Heparin is a naturally-occurring anticoagulant produced by basophils and mast cells. Heparin is also is widely used as an injectable anticoagulant.
Heparin, discovered in 1916, is one of the oldest drugs still in widespread clinical use. Prior to 1933, heparin was available, but in small amounts, and was extremely expensive, toxic, and, as a consequence, of no medical value.
Pharmaceutical grade heparin is derived from mucosal tissues of slaughtered meat animals such as porcine (pig) intestine or bovine lung.
Function; Why it is Recommended
Heparin acts as an anticoagulant
, preventing the formation of clots and extension of existing clots within the blood. While heparin does not break down clots that have already formed, it allows the body's natural clot lysis mechanisms to work normally to break down clots that have already formed.
Heparin is used for anticoagulation for the following conditions:
There is a great deal of potential for the development of heparin-like structures as drugs to treat a wide range of diseases, in addition to their current use as anticoagulants. Some conditions that appear to be sensitive to heparin include:
- Adult respiratory distress syndrome (Reduces cell activation and accumulation in airways, neutralizes mediators and cytotoxic cell products, and improves lung function in animal models)
- Allergic encephalomyelitis
- Allergic rhinitis (Effects as for adult respiratory distress syndrome, although no specific nasal model has been tested)
- Arthritis (Inhibits cell accumulation, collagen destruction and angiogenesis)
- Asthma (As for adult respiratory distress syndrome, however it has also been shown to improve lung function in experimental models)
- Cancer (Inhibits tumour growth, metastasis and angiogenesis, and increases survival time in animal models)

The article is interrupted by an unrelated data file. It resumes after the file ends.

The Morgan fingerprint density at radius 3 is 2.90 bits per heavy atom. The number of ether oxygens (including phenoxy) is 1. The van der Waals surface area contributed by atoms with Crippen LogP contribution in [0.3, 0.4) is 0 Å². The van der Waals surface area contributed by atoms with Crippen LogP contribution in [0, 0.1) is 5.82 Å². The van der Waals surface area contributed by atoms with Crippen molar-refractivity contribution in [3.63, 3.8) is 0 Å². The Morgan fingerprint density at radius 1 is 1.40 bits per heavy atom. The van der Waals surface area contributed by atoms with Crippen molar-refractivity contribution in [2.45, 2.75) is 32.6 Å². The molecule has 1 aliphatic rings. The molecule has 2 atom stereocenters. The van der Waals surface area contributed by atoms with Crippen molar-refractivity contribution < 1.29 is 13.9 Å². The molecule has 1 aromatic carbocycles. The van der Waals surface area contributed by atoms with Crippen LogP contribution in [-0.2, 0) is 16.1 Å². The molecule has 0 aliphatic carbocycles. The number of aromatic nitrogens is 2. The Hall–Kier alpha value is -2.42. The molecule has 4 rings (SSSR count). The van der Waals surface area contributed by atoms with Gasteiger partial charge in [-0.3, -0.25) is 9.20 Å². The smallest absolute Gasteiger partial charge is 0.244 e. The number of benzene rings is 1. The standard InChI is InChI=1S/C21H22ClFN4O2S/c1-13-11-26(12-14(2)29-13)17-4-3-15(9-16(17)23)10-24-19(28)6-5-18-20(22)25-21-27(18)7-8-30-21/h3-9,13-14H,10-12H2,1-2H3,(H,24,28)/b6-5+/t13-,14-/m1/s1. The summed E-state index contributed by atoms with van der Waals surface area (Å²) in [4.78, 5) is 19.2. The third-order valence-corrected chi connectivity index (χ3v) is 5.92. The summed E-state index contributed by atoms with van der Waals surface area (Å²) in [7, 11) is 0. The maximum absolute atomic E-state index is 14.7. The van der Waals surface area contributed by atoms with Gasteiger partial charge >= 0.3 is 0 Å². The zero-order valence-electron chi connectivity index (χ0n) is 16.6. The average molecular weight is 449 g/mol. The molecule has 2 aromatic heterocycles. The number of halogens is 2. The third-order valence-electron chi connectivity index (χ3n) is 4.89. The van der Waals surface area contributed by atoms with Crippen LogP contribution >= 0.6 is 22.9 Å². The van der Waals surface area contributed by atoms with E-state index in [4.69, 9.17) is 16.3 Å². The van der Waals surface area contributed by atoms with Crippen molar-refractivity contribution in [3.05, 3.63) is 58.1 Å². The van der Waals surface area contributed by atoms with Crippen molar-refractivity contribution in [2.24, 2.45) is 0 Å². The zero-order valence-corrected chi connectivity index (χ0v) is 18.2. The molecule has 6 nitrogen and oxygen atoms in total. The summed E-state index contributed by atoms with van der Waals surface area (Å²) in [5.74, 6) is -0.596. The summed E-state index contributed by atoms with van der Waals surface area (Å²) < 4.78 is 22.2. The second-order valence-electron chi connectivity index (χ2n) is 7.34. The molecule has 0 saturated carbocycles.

- Delayed type hypersensitivity reactions
- Inflammatory bowel disease (Inhibits inflammatory cell transport in general)
- Interstitial cystitis (Effective in a human experimental model of interstitial cystitis)
- Transplant rejection (Prolongs allograph survival in animal models.)
Heparin is given parenterally, as it is degraded when taken by mouth. It can be injected intravenously or subcutaneously. Intramuscular injections are avoided because of the potential for forming hematomas.
Because of its short biologic half-life of approximately one hour, heparin must be given frequently or as a continuous infusion. However, the use of low molecular weight heparin (LMWH) has allowed once daily dosing, thus not requiring a continuous infusion of the drug. If long-term anticoagulation is required, heparin is often used only to commence anticoagulation therapy until the oral anticoagulant Warfarin takes effect.
Side-Effects; Counter-Indicators and Warnings
A serious side-effect of heparin is heparin-induced thrombocytopenia
(HIT syndrome). HITS is caused by an immunological reaction that makes platelets
a target of immunological response, resulting in the degradation of platelets. This is what causes thrombocytopenia. This condition is usually reversed on discontinuation, and can generally be avoided with the use of synthetic heparins. There is also a benign form of thrombocytopenia associated with early heparin use, which resolves without stopping heparin.
Rarer side-effects include alopecia and osteoporosis with chronic use.
As with many drugs, overdoses of heparin can be fatal.
At the time of writing (2008), Heparin is under investigation by the FDA because of its apparent role in 21 deaths. The cause has not been identified but officials are looking to China for possible sources of contaminated raw materials.